The Shooting Star was the USA's first operational jet fighter. Development started in
1943 and it first flew in December 1944, only 143 days later, after an enormous effort
by a design team headed by Clarence (Kelly) Johnson.
The prototype was powered by a De Havilland H1 turbojet (as used for the
Vampire), but this British
engine became unavailable, so this meant re-designing to incorporate
the General Electric J33.
The first production aircraft was handed over to USAAF in December 1945.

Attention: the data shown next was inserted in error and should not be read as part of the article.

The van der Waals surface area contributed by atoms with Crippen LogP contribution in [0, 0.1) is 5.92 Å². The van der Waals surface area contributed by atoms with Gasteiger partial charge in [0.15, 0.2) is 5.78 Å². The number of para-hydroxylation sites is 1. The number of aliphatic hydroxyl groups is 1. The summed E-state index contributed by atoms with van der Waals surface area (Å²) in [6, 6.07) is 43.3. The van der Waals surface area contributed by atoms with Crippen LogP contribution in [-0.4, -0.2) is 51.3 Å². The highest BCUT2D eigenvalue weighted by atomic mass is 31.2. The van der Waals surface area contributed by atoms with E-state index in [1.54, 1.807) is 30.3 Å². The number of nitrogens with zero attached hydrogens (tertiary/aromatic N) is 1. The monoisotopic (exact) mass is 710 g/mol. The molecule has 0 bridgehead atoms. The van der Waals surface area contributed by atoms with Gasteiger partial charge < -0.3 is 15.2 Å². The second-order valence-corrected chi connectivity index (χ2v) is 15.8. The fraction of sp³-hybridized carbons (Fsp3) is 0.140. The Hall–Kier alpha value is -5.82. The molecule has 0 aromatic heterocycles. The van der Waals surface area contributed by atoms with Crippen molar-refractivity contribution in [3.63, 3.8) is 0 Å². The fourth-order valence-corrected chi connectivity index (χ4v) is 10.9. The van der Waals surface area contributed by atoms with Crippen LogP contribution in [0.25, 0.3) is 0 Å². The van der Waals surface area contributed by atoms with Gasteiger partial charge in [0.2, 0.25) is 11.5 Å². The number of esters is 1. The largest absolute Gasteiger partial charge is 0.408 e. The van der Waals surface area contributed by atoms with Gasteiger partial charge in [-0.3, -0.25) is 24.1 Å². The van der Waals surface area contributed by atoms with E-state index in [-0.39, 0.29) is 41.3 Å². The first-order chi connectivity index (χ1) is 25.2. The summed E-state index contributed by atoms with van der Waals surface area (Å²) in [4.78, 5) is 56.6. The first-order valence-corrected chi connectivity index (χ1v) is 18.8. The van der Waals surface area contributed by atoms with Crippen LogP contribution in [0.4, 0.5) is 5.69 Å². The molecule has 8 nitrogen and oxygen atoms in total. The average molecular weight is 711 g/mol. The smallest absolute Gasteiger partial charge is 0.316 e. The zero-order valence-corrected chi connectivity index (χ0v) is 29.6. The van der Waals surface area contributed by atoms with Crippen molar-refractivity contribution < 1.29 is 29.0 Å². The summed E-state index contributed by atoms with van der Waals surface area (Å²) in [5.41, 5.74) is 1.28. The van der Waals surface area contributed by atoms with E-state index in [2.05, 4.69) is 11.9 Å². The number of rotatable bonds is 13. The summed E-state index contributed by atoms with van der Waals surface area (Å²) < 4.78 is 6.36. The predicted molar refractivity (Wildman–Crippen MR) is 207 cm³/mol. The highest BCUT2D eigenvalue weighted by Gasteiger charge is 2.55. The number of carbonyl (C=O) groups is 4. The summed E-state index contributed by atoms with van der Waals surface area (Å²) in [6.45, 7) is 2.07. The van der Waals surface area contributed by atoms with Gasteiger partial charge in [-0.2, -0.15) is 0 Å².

In June 1947, a specially modified Shooting Star raised the World Speed Record
to 1103.9 km/hr.
It served in Korea, mostly in a Ground-Attack role, although in November 1950
one shot down a Mig-15, which was possibly the first conclusive combat
between jet fighters.
It left front-line service with USAAF soon after the Korean War.
In 1980 it was still in service with 28 air forces, 120 aircraft
still being used by USAF for target exercises or as an electronic
jamming platform in interceptor exercises.
85 of a reconnaissance/attack version were also built.
Some modified for reconnaissance purposes